No Matter Your Age, You Can Still Get in Trouble With Your Mom

Our Christmas Day tradition includes dinner and a sleep-over with some of my favorite people in the world. It’s filled with three generations of family members, ranging in age from four to 80. Careers represented include a hospital president and vice president; a hospital-based pharmacist; a social worker; a teacher; several retirees and me. Needless to say, healthcare tends to be a hot topic!

One issue covered was my dad’s recent difficulties walking; it appears that the arthritis in his hip is becoming worse, altering his gait, causing pain and leading me to worry about the dreaded implications from a fall of an older individual. As an only child with snowbird parents, I was also thinking about the implications for me!!! It is time to develop a plan for hip replacement so my parents can continue to enjoy the independence and wonderful quality of life they now have. (Note: Permission was granted this month by my parents to tell you about all this!)

Humor was abundant as we chatted about our respective health issues, particularly regarding who would be caring for whom as we all continued to age (the younger generation wanted nothing to do with this, but they’ll come around!). So common were our collective ailments, in fact, that it was suggested I break this newsletter up into more specific sections, such as “The Coumadin Corner,” “The Total Knee Replacement Club,” and “The Happy Hip Update.”

But when the conversation shifted to health insurance, the tone became decidedly more somber – it was obvious that the changes already occurring regarding the ways in which we access and pay for healthcare are causing much confusion and frustration. When we dove still deeper into the topic of Medicare, the festive mood evaporated entirely.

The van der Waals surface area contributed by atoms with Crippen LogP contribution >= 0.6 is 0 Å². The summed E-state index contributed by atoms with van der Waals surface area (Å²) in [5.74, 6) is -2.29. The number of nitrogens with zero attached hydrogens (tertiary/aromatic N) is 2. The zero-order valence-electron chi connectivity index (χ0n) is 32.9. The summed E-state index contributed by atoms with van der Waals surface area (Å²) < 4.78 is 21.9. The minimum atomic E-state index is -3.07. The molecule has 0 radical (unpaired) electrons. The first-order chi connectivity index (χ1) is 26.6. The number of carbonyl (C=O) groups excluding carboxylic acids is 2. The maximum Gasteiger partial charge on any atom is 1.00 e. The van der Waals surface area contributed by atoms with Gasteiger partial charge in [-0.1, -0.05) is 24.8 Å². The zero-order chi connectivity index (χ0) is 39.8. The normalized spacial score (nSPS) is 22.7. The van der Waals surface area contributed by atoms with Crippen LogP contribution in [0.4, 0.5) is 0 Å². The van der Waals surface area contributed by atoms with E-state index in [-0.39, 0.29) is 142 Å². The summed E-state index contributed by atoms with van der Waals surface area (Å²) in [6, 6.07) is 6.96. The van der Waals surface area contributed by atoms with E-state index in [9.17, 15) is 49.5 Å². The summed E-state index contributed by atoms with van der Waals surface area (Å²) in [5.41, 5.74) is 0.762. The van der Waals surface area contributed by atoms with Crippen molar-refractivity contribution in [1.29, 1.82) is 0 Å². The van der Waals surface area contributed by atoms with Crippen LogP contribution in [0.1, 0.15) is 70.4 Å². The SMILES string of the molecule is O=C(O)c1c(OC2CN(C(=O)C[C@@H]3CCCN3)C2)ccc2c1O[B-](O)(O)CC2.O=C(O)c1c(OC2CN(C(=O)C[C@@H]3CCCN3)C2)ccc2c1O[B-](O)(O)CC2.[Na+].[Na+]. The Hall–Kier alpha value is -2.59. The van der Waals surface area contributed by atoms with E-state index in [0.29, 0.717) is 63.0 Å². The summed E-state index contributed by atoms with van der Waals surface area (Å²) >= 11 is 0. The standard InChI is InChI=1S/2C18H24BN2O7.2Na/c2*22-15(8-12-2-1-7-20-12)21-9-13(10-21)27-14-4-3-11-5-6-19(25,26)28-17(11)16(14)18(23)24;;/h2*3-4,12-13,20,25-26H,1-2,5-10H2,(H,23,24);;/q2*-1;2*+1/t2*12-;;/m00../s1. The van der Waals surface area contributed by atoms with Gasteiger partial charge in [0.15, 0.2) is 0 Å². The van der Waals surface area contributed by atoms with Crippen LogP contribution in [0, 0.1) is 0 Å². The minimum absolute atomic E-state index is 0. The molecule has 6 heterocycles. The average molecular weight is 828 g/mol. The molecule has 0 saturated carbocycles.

Change is everywhere

As our Christmas dinner conversation demonstrated, and as I notice every day in both my personal and professional lives, big healthcare changes are here, with many more still to come. Navigating these smoothly and in a way that points towards creating the “Perfect Healthcare Consumer Experience” (my primary professional goal) requires both knowledge and assertiveness.

Here then, are some trends worth understanding in order to adapt as effectively as possible.

  • You’ll spend more to get less.

    As you embark on a new plan year with your employer-sponsored or Medicare insurance plans, be sure to read the fine print regarding the premium, the plan, how it generally works and, most important, how specifically it will work for you.

    Chances are, your benefits will be less generous than in the past. For example, medications that once fell into one tier may have changed and now your co-pay has increased. Or maybe your deductible and out-of-pocket maximum are higher and you need to prepare for greater out-of-pocket costs. Read the fine print in order to avoid surprises.

  • Networks and referral requirements will be more restrictive.